Each article on the fitterfly website is a labor of love, reviewed by a team of certified medical experts specializing in various fields like Diabetology, Nutrition, Physiotherapy, Psychology.
They carefully examine all references and facts to provide up-to-date and reliable information, aiming to break myths and empower you in your health journey.
Meet Our Reviewing Team
Alarming Blood Sugar Levels: What You Should Know and Do
Diabetes (type 1 and type 2) is usually characterised by high blood sugar levels. But what if we told you that blood sugar levels are not the only thing you need to worry about in diabetes?
In some individuals, the rise in blood sugar levels (over 240 mg/DL) may be accompanied by high blood ketone levels. This is called diabetes ketoacidosis (DKA) and is a common complication of type 1 and sometimes type 2 diabetes. This condition with high blood sugar and ketones can be an alarming situation.
Another complication that is common in people with type 2 diabetes is Hyperosmolar nonketotic diabetic coma (HHNC). It is characterised by increased blood sugar levels, severe dehydration, drowsiness, dizziness and absence of ketosis or acidosis.
This is more common in elderly individuals and can be life-threatening. Treatment of HHNC usually involves rehydration (by fluid administration) and insulin therapy.
Let’s understand what happens when your blood sugar levels are alarmingly high and how to prevent it!
Symptoms of Alarmingly High Blood Sugar Levels
Here are a few symptoms of high blood sugar levels that can be considered an emergency situation:
- Fatigue or weakness throughout the day
- Feeling exceptionally tired performing regular activities
- Dry mouth
- Increased thirst, despite having water or fluids
- Nausea and vomiting
- Frequent urination
- Blurry vision
- Dizziness on standing up
- Drowsiness that may make an individual unresponsive (if they go into a diabetic coma)
Signs of High Blood Sugar Levels
If you are in a hyperglycemic emergency, you may show the following signs:
- Blood sugar levels over 240 mg/dL
- Ketones in urine
- Severe dehydration (dry skin, dry mouth, sunken eyes)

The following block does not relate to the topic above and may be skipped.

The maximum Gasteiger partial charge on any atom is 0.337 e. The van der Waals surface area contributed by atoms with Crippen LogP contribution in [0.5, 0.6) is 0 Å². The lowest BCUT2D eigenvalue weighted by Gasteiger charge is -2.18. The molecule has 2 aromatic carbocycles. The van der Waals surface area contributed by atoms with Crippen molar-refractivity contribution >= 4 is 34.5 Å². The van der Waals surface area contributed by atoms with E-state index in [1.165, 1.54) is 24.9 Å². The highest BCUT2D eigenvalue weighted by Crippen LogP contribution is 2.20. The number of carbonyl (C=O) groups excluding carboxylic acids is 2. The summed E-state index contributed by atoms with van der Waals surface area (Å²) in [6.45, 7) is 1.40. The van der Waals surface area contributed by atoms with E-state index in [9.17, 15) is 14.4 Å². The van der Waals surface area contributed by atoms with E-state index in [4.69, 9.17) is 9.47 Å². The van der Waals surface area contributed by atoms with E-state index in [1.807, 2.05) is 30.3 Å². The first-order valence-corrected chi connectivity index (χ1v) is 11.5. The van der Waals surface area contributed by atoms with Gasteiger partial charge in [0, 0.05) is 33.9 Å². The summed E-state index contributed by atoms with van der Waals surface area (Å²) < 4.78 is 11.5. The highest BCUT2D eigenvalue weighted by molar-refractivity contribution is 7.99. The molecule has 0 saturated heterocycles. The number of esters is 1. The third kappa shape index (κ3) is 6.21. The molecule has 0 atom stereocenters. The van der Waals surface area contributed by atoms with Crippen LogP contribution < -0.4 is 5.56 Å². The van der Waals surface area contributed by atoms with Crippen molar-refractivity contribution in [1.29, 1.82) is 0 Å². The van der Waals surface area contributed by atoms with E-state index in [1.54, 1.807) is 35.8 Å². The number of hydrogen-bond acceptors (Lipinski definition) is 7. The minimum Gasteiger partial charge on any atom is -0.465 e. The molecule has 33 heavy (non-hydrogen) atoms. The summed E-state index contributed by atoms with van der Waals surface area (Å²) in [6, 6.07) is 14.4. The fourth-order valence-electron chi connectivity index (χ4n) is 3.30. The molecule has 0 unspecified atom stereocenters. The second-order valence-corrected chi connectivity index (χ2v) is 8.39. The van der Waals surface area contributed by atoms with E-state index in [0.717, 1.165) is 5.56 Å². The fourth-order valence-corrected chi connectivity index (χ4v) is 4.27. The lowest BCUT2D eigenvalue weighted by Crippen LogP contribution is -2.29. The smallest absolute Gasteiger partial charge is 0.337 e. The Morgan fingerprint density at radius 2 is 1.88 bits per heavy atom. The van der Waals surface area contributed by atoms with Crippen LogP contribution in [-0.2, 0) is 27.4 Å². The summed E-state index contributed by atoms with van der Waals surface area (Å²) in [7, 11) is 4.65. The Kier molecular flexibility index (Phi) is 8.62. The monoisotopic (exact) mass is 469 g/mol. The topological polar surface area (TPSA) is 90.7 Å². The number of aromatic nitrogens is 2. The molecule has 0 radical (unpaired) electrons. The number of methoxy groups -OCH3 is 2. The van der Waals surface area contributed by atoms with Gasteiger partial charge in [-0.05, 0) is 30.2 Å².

- Rapid pulse and breathing
Diabetic Ketoacidosis (DKA) & Ketosis
Diabetic ketoacidosis is a serious complication of type 1 diabetes but can occur in uncontrolled type 2 diabetes as well.
- It can be life-threatening.
- When there isn’t sufficient insulin in the body, the liver breaks down fat into ketones.
- When too many ketones are produced, they accumulate in the blood.
DKA occurs most often when the blood sugar levels rise to alarmingly high levels, i.e., over 250 mg/dL. Sometimes, DKA can occur even at blood sugar levels below 240 mg/dL. So, it is essential to check for other signs and symptoms in addition to your blood sugar levels to confirm diabetic ketoacidosis.
Symptoms of Diabetic Ketoacidosis
A few symptoms that may indicate diabetic ketoacidosis include:
- Deep, rapid breathing
- Decreased alertness
- Flushed face
- Frequent urination and thirst that may last more than a day
- Fruity breath
- Nausea and vomiting
- Abdominal pain
- Muscle aches or stiffness
Fitterfly's Diabetes Prime Program
clinical term for Diabetes Reversal
How to Test for Ketones?
If your doctor suspects alarmingly high blood sugar levels, they may suggest you undergo tests for diabetic ketoacidosis as well. Testing can be at-home or lab tests.
At-home testing involves using a dip-stick method with ketone strips. To perform a home ketone test, you can follow the steps mentioned below:
- Collect the urine sample in a container. The container will have a marking about how much urine you need to collect.
- Take the ketone urine strip and dip it into the urine you collect.
- The ketone strips will change colour (check the package or speak to your doctor about how to interpret the test strip results). Based on the colour change, you will know if your urine ketone levels are a cause of concern).
Lab tests include
- Urine test
- If urine is positive for ketones, blood is tested for ketones.
- Blood ketones
Other tests include
- Arterial blood gas test (ABG Test)
- Electrolytes like sodium
- Random, fasting and post-prandial blood glucose test
- Urine microscopy
- Osmolality blood test
Treatment for Alarmingly High Blood Sugar Levels
Diabetic ketoacidosis is usually treated as an emergency in the hospital. Confirm the same with your doctor. Treatment usually includes:
- Replacing fluids to counter dehydration (Orally or IV)
- Replacing electrolytes with very little insulin in the blood can reduce electrolyte levels.